In 1939 the Batman made his first appearance in Detective Comics #27. Six issues later he got his origin story when Americans were introduced to the young Bruce Wayne who witnesses his parents murdered in cold blood. Bruce swears to avenge their deaths and as the years pass, he steels himself for the task. Finally, one creepy night he says to himself “I am ready. But first I need a disguise.” At that moment a huge bat enters Wayne mansion. “A Bat! That’s it! It’s an omen… I shall become a Bat!”
In the decades since, the Batman has grown into a global brand because he embodies an incredible story — one that translates into a compelling brand strategy. Like any quality brand strategy model, this one has an audience, competition, a promise, position and personality.
The Batman Audience
Within the story, criminals are Bruce Wayne’s primary target audience, not the victims of crime, nor the general population of his hometown Gotham City. Contrast this with Superman, whose audience and appearance are both tuned to amaze and inspire the public. Plus, Bruce Wayne does his audience research. In early origin stories, he studies criminology. In the recent Christopher Nolan film Batman Begins, he even briefly becomes a criminal to learn their mindset.
The Batman Competition
The definition of competition is inextricably linked to the definition of audience. To the criminal, Batman is competing for their capture against other crime fighters, be they corrupt Gotham cops, the upright Inspector Gordon, other heroes or vigilantes. He is also competing against other heroes in the comic stores and theaters. In some ways, the Batman brand is similar to a not-for-profit that seeks to differentiate from others, not always labeling them as competition, and sometimes cooperating with them.
The Batman Brand Promise
In the original Batman origin story, the young Bruce Wayne kneels in prayer by his bed and says “I swear by the spirits of my parents to avenge their deaths by spending the rest of my life warring on criminals.” A promise is a contract you make with your audience, and the Batman promises vengeance.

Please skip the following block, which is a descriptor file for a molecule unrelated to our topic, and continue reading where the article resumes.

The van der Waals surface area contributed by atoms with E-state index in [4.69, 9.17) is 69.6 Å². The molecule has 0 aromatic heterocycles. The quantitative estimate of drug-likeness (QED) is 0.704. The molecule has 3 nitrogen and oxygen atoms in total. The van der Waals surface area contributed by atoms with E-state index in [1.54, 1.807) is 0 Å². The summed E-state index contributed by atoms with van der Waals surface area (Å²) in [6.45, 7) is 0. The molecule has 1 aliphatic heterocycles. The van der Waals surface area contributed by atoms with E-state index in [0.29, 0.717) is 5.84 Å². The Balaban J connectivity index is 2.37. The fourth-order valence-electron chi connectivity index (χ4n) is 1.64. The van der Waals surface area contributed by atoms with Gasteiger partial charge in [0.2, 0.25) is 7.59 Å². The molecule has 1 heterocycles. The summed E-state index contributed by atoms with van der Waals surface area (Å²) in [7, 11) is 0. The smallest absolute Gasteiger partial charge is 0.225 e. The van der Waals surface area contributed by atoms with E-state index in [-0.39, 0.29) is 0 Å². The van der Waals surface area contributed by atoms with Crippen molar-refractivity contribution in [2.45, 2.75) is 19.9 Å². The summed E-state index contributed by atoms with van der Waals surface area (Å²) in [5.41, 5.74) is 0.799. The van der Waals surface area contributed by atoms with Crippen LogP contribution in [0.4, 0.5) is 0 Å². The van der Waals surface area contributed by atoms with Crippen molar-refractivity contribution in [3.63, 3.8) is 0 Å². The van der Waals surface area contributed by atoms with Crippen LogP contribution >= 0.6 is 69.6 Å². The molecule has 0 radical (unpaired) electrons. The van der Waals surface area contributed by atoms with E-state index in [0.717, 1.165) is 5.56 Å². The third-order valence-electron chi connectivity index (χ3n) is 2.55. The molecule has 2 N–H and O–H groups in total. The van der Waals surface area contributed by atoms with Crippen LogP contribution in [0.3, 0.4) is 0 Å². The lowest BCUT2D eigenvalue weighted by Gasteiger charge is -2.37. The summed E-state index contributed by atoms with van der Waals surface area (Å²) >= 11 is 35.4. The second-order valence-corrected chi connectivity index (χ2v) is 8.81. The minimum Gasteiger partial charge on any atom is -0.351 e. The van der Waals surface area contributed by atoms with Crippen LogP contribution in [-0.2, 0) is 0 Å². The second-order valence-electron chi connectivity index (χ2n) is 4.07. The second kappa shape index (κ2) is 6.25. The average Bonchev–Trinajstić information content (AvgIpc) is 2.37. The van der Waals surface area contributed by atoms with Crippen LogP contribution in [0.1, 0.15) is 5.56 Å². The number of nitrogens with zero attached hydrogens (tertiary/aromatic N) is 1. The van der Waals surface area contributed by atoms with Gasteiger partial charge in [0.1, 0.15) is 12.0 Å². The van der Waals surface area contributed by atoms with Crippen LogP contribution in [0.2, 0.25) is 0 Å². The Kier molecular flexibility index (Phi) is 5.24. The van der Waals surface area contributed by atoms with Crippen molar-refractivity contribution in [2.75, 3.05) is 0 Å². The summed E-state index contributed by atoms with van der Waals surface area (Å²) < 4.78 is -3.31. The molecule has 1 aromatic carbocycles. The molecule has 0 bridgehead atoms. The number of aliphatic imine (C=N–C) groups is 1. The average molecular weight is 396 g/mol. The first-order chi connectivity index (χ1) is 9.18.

The brand position is what makes you different then your competition. In this case, our hero was the only crime fighter to take on the persona of a bat. Batman also blew open a new genre, that of the vigilante super hero without super powers. This may also account for his market success. He was created by DC after Superman, a hero that represented light, justice and invincibility. Batman was positioned on the other side of the spectrum, still a hero but dark, vengeful and vulnerable.
Consider the brand personalities of other DC heroes like Superman or Wonder Woman. Their personalities are directed to the citizens they protect. Batman’s personality is attuned to the criminals he is warring against. The original comic ends with a panel showing the first appearance of the Batman with the words “And thus is born this weird figure of the dark… This avenger of evil. The Batman.” When in costume, prowling the streets of Gotham, the Batman truly embodies a brand personality that is both weird and fearsome.
Batman and Brand Strategy: The Lessons
- Audience – Batman is not trying to be all things to all people. He has built his brand around a carefully defined target audience. You should be doing the same.
- Competition – It would be easy to assume that Batman’s competition is criminals; they are after all trying to defeat him. But in reality a savvy brand understands that it is the perspective of the audience that defines the competition. Make no assumptions. Ask your competition who they perceived as being the alternative to your solution.
- Promise – The Batman promise of vengeance is so powerful because it is so focused and has a potent story behind it. Decade after decade, story after story, vengeance is what Batman is delivering to his audience. Be clear on your brand promise, make it known and deliver on it relentlessly.
- Positioning – Most brands are afraid to truly differentiate. Standing out from the crowd goes against human nature, but in business you differentiate or die. How can you stand out from your competition in a way that makes your audience want you more than anyone else?
- Personality – Here at Distility, we like the weird and fearsome Batman personality. In the 1950s and 1960s, due to changes made by the Comics Code Authority, Batman was forced to become light and campy and the comic book side of the franchise suffered. Be sure to find a winning brand personality and stick with that style. Don’t let a weak personality dilute your brand strategy.
- When brand strategy components converge – Some brands are so tightly defined that they have overlap or leakage between the concepts explored above. In the case of Batman, terrifying criminals, crime fighters, vengeance, being bat-like, being weird and being frightening are pretty similar territory. It works for Batman. But a firm that promises innovation, says it has the most innovative solutions, and has an innovative personality is very likely just wasting brand strategy space. Whatever its composition, the key is to make sure your brand strategy has synergy.